I was really excited by the following graphic from MoMA that I found in an email. Hopefully by the time you read this you can still see the pretty Flash graphic here.
Colors change and the text refreshes with the name of the next installation taking up each cube of space on the big block of MoMA’s facade. Big deal right. It is a colored graphic of a simplified version of the MoMA building. It isn’t singing you a song. The inspiring nugget for me is that it is a graphic giving information relating to a physical space. Not just a space but a changing space through time. Art installations change and especially at art museum’s they can result in a change of almost everything except the weight barring walls. Yet even with glass walls an art museum can’t show from the outside all the juicy, enticing visuals hidden inside without displaying huge banners of just a fraction of the art housed within.
Why does this stick in my head I have been saying to myself.
Something, something, something, augmented reality is what the the small voice said.
This year suddenly associates have been very excited about the ability to take a simple B&W graphic printed out at home, combined with a PC camera and be able to control a 3D graphic on their screen in real time. Augmented reality as it’s called can be seen in videos, online geekery, commercials and in some select toy stores. Please check it out or if you have the where-with-all try some yourself. I haven’t myself. But by the look of it, without building the 3D models it seems quick to jump into and start playing around. One guy took a couple of graphic tags, that the computer can identify their position and tilt and made himself into a robot…virtually of course. GE has miniature sets or diorama’s that shift and move and react to the sound of blowing from the user to move miniature wind turbines….virtually. Toys-R-Us lets you rotate boxes of Leggo’s and see what they will be in 3D when you finishing putting all the blocks together. Amazing but limited to what the camera sees and can display on the monitor connected to it.
The next piece of the puzzle. The N building.
A new building with a QR code on its facade. Viewing with your iPhone takes you to a website where you can see the inner dialogue of tweets and what going on in terms of sales in the building. Cute technology and they have eliminated covering the building with signage. Now it just has very large black and white squares. Hmmmm?
What could we do with this technology?
Or, what if we combined these ideas.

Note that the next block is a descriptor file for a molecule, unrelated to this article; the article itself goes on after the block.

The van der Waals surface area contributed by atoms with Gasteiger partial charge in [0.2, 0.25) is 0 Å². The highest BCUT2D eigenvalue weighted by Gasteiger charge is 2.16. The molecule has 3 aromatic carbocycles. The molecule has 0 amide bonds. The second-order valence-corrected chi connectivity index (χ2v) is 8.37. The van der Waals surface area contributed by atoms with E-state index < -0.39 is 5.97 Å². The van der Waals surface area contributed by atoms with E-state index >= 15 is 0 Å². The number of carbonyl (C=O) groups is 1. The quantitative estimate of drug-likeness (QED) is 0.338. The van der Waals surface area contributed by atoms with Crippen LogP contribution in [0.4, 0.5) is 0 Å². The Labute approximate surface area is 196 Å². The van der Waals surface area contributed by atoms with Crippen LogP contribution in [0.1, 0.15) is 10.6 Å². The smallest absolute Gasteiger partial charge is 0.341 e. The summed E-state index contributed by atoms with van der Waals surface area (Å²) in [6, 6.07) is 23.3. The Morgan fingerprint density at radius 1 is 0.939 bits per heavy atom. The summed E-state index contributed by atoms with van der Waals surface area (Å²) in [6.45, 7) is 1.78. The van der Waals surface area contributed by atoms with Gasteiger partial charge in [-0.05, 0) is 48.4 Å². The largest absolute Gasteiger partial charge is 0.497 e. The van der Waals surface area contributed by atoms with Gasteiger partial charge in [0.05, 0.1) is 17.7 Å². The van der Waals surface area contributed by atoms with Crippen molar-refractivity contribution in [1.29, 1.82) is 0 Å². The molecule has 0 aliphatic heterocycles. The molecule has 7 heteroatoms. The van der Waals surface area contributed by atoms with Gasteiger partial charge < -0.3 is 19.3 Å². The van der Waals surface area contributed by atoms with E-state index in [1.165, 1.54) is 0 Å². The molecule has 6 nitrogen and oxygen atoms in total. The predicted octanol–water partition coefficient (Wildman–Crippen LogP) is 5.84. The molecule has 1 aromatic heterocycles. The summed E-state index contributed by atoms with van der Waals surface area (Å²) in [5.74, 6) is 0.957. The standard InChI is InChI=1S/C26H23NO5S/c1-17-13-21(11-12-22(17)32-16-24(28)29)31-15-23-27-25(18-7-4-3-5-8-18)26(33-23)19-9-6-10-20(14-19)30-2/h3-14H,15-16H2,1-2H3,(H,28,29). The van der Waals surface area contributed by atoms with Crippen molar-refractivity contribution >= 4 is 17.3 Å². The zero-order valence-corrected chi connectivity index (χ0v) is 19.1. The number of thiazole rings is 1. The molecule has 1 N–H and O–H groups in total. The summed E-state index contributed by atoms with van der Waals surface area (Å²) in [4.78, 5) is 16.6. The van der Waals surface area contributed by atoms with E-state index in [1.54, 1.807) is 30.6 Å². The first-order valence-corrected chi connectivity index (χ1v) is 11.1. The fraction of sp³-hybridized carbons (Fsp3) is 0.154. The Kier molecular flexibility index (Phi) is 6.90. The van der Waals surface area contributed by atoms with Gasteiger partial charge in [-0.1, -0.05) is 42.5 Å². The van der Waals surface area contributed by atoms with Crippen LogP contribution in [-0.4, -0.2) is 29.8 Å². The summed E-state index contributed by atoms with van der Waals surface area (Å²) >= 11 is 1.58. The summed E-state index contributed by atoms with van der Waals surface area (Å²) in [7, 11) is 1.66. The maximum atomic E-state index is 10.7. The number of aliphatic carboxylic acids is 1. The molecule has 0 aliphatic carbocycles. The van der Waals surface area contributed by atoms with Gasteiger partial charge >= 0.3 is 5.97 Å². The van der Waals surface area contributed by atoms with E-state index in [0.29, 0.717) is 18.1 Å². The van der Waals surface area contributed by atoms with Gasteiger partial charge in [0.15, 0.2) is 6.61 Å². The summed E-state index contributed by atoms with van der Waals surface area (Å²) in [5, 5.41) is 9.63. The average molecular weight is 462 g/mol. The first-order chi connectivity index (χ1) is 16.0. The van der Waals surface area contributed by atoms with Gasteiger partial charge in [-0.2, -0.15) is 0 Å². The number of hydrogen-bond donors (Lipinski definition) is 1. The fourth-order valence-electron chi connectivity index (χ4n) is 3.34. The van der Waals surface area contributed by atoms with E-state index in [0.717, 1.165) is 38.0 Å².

All though the promise in the article about a adless or signless architectural environment is alluring, I have doubts if any one would pay for it, unless Google could hook up your windshield display to show you ads that related to you as you drove by in your Android OS “Gcar”.
But having a visual code for your phone can read is technology that is here now, it is more a task of using it properly. So lets take MoMA building and add a visual code somewhere on it’s exterior that accesses the info on a special website built for quick mobile downloading. For the sake of argument, lets say the visual code doesn’t take up the entire facade. Maybe it is on a postcard or poster. Take some multi-touch witchery and you can now rotate the building in 3D and plan your route for the day while you wait inline. Sounds hard? I have a fun little game on my iPhone called StarDefense. Check out and see if it isn’t deceptively simple to start thinking in 3D. Or skip the line and buy tickets online, after you browse some of the artworks. What if we could scroll ahead in the season or back or focus on the timeline of one day within the building. Now perhaps you could see, based on averages, where it is going to be most crowded inside the building throughout the day using a simple infographic color coding. The hotter the color the more crowded. Simple?
Take this technology and expand it to the retail store. Slowing the customer down may seem like a good goal now but will it remain so in the future. Perhaps the emphasis for good business will be providing the most necessary information, facilitating their decisions in a hospitable form and occasional delivering a temporary diversion for the visitor waiting for a friend to try on their 8th pair of jeans.
Combine infographics with 3D graphics and now you have a way of letting people process information about 3d spaces as a 3d space. No more disconnects of repeatedly rotating maps to find your location and direction.
The other interesting thing about the N building to me is seeing the tweets inside. For me that echos the providing of additional information but also doesn’t it expand on the ideas of transparency but to a much closer physical proximity.
With smart phones or even dumb phones being able to see with a camera lens and access the internet and find themselves on a map with GPS the real world and digital record of information are getting closer. QR codes may seem ugly and obtrusive at this point but consider them a quick visual bridge or a temporary device. A wealth of information seekers and the curious may want to know who you are or what your company does as they travel by. Maybe they are your next customer or begrudging FB fan.